"Meek's Cutoff": Michelle Williams' extraordinary pioneer movie

This chilling, beautiful fable about the Oregon Trail might be Toronto's best new film

By Andrew O'Hehir

Executive Editor

Published September 16, 2010 5:17PM (EDT)

Michelle Williams in "Meek's Cutoff"
Michelle Williams in "Meek's Cutoff"

TORONTO -- "Meek's Cutoff," which premiered this week at the Toronto International Film Festival, is one of those movies that you're going to make a decision about within the first minute. You're either in or you're out, and you'll know which. As an opening credit stitched in embroidery tells us -- and it really is embroidery, not some digital facsimile -- we're on the Oregon Trail, in 1845. Director Kelly Reichardt's opening shot lasts at least a minute, and shows us a group of nearly indistinguishable men and women in the middle distance, wearing the shabby clothes of 19th-century emigrants, as they get their cattle and wagons across a chest-deep river.

There isn't any talking for several more minutes, and when we finally hear a human voice, it belongs to a small boy reading aloud from the Book of Genesis. You could say that's allegorical -- reading the Old Testament while you wander through the desert -- but it also isn't. That's very likely the only book his family brought along. "Meek's Cutoff" feels from the beginning like one of those slow-developing, deep-focus American landscape movies, of the kind identified with director Terrence Malick ("Badlands," "Days of Heaven"). It is, but it also isn't. In this quiet, beautiful and terrifying fable about a group of lost pioneers, Reichardt combines epic ambition with a focus on intimate, personal detail. (At this writing, the film still has no American distribution deal.)

That embroidery at the beginning is no accident. As those figures we saw fording the river gradually move into the foreground and become characters, Reichardt begins to show us the domestic realities of life on the trail. This is a world where men make the decisions, at least officially. When it's a question of which direction to travel or what to do with a captured Indian or whether or not to abandon Stephen Meek (Bruce Greenwood), the grizzled and sinister mountain man who seems to have led the group hopelessly astray in the Great Basin, the wives of the three emigrant families are not consulted. But of course they're the ones who cook and share out the food, care for the sick, mend the clothes and ruthlessly dump treasured items in the arid eastern Oregon desert, as needed.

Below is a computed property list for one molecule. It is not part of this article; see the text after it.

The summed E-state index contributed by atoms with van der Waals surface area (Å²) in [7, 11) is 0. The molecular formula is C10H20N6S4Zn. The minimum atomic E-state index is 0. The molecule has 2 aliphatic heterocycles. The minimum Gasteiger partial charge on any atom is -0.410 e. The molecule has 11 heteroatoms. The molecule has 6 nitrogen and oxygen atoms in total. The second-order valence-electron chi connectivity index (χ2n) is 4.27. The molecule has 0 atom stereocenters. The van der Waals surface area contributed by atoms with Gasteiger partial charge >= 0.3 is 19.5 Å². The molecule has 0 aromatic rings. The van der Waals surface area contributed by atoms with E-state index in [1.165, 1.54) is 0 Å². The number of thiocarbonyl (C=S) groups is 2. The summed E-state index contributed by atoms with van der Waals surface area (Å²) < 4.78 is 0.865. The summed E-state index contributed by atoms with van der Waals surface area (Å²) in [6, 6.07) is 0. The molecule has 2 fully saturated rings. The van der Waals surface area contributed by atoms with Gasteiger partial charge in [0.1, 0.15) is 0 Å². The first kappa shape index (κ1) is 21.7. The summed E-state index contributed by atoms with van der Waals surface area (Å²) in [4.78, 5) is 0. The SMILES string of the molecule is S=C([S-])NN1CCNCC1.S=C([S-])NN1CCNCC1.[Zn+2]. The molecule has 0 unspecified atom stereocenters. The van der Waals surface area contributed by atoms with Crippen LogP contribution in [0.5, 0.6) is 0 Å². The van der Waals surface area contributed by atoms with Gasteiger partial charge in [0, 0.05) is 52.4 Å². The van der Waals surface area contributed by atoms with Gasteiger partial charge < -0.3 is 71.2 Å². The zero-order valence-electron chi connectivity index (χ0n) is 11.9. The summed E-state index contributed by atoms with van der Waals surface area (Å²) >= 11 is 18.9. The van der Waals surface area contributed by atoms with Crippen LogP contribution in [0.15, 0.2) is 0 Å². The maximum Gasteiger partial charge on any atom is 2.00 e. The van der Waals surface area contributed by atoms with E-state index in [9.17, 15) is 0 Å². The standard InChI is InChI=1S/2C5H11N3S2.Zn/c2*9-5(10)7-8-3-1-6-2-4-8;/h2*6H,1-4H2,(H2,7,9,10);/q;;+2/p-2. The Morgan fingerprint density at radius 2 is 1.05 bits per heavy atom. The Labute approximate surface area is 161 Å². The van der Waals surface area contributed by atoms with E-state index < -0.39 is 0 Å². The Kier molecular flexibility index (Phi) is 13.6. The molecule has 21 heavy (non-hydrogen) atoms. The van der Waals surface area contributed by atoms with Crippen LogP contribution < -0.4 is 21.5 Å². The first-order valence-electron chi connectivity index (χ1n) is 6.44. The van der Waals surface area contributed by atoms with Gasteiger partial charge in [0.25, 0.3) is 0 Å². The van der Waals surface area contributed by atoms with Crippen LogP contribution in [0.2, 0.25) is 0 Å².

It's not like Reichardt and screenwriter Jonathan Raymond (who also co-wrote her films "Old Joy" and "Wendy and Lucy") have set out to craft some feminist diatribe about Western history. There isn't enough talking for that, and anyway Reichardt is always more concerned with getting the details right than with sending a message. Emily Tetherow, the young wife played by Michelle Williams who is more or less our leading character, unself-consciously describes the group of wives as "working like niggers" -- which I guess is a political insight of a certain kind -- and views the captive Cayuse Indian (Rod Rondeaux) coerced into being their guide with as much distaste and mistrust as everyone else does. But Emily's decision to offer the Cayuse man some ordinary, practical help carries more moral weight in the film than the men's debates about whether or not to shoot him.

If you've never heard of Kelly Reichardt, that's really not your fault. She's been making movies since the early '90s, and getting better at it the whole time, but her minimalist, radically unfashionable style simply isn't going to be a hot commodity in an era of perpetual distraction. In "Meek's Cutoff" she displays a whole new level of ambition, making a period piece with an ensemble cast that features Paul Dano, Zoe Kazan and Will Patton alongside Williams, who manages to look luminous while covered in grime and wearing a yellow bonnet.

Beyond that, "Meek's Cutoff" is a film that works masterfully with space, time and history. You could call it a thriller or horror movie in extreme slow motion, or a parable that's more about 2010 than 1845. At various moments it recalls Bertolucci's "The Sheltering Sky," Erich von Stroheim's "Greed" and those verses from the Old Testament. No doubt it would bore many people silly, but its mood of desolation, danger and desperate faith affected me more powerfully than anything else I saw amid the onslaught of cinema at Toronto this year. It offered a few moments of intense, quiet contemplation, the perfect way to bid farewell to this congenial city and its amazing film festival. 

By Andrew O'Hehir

Andrew O'Hehir is executive editor of Salon.

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